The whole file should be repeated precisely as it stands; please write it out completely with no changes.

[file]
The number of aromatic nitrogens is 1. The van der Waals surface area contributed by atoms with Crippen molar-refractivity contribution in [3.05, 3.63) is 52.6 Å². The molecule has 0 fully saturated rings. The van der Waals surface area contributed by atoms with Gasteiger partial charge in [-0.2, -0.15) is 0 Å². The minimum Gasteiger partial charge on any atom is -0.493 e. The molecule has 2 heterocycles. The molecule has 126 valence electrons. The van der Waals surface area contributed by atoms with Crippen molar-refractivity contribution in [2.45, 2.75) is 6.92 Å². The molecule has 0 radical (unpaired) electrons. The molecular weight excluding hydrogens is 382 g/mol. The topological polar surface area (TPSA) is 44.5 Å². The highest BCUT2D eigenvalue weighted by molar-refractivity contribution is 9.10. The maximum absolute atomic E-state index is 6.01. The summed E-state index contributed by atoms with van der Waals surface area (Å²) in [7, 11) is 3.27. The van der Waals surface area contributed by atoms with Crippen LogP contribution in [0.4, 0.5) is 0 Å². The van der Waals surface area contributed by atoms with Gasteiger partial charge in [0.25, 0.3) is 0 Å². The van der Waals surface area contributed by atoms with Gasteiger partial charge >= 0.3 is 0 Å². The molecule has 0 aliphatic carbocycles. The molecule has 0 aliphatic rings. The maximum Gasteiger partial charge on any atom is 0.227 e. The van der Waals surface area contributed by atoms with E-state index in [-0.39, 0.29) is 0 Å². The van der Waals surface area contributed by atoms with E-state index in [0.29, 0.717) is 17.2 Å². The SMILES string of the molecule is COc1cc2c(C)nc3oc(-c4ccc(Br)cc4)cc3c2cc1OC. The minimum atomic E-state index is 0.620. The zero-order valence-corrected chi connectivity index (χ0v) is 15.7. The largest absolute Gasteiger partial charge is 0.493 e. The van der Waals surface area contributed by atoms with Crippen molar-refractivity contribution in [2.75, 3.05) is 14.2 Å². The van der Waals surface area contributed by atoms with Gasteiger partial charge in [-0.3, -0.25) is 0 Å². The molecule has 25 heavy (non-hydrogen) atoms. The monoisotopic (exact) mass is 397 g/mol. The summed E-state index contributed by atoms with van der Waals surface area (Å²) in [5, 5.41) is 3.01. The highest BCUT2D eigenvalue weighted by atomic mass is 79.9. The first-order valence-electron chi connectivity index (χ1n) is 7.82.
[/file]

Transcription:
The number of aromatic nitrogens is 1. The van der Waals surface area contributed by atoms with Crippen molar-refractivity contribution in [3.05, 3.63) is 52.6 Å². The molecule has 0 fully saturated rings. The van der Waals surface area contributed by atoms with Gasteiger partial charge in [-0.2, -0.15) is 0 Å². The minimum Gasteiger partial charge on any atom is -0.493 e. The molecule has 2 heterocycles. The molecule has 126 valence electrons. The van der Waals surface area contributed by atoms with Crippen molar-refractivity contribution in [2.45, 2.75) is 6.92 Å². The molecule has 0 radical (unpaired) electrons. The molecular weight excluding hydrogens is 382 g/mol. The topological polar surface area (TPSA) is 44.5 Å². The highest BCUT2D eigenvalue weighted by molar-refractivity contribution is 9.10. The maximum absolute atomic E-state index is 6.01. The summed E-state index contributed by atoms with van der Waals surface area (Å²) in [7, 11) is 3.27. The van der Waals surface area contributed by atoms with Crippen LogP contribution in [0.4, 0.5) is 0 Å². The van der Waals surface area contributed by atoms with Gasteiger partial charge in [0.25, 0.3) is 0 Å². The van der Waals surface area contributed by atoms with Gasteiger partial charge >= 0.3 is 0 Å². The molecule has 0 aliphatic carbocycles. The molecule has 0 aliphatic rings. The maximum Gasteiger partial charge on any atom is 0.227 e. The van der Waals surface area contributed by atoms with E-state index in [-0.39, 0.29) is 0 Å². The van der Waals surface area contributed by atoms with E-state index in [0.29, 0.717) is 17.2 Å². The SMILES string of the molecule is COc1cc2c(C)nc3oc(-c4ccc(Br)cc4)cc3c2cc1OC. The minimum atomic E-state index is 0.620. The zero-order valence-corrected chi connectivity index (χ0v) is 15.7. The largest absolute Gasteiger partial charge is 0.493 e. The van der Waals surface area contributed by atoms with Crippen molar-refractivity contribution in [2.75, 3.05) is 14.2 Å². The van der Waals surface area contributed by atoms with Gasteiger partial charge in [-0.3, -0.25) is 0 Å². The molecule has 25 heavy (non-hydrogen) atoms. The monoisotopic (exact) mass is 397 g/mol. The summed E-state index contributed by atoms with van der Waals surface area (Å²) in [5, 5.41) is 3.01. The highest BCUT2D eigenvalue weighted by atomic mass is 79.9. The first-order valence-electron chi connectivity index (χ1n) is 7.82.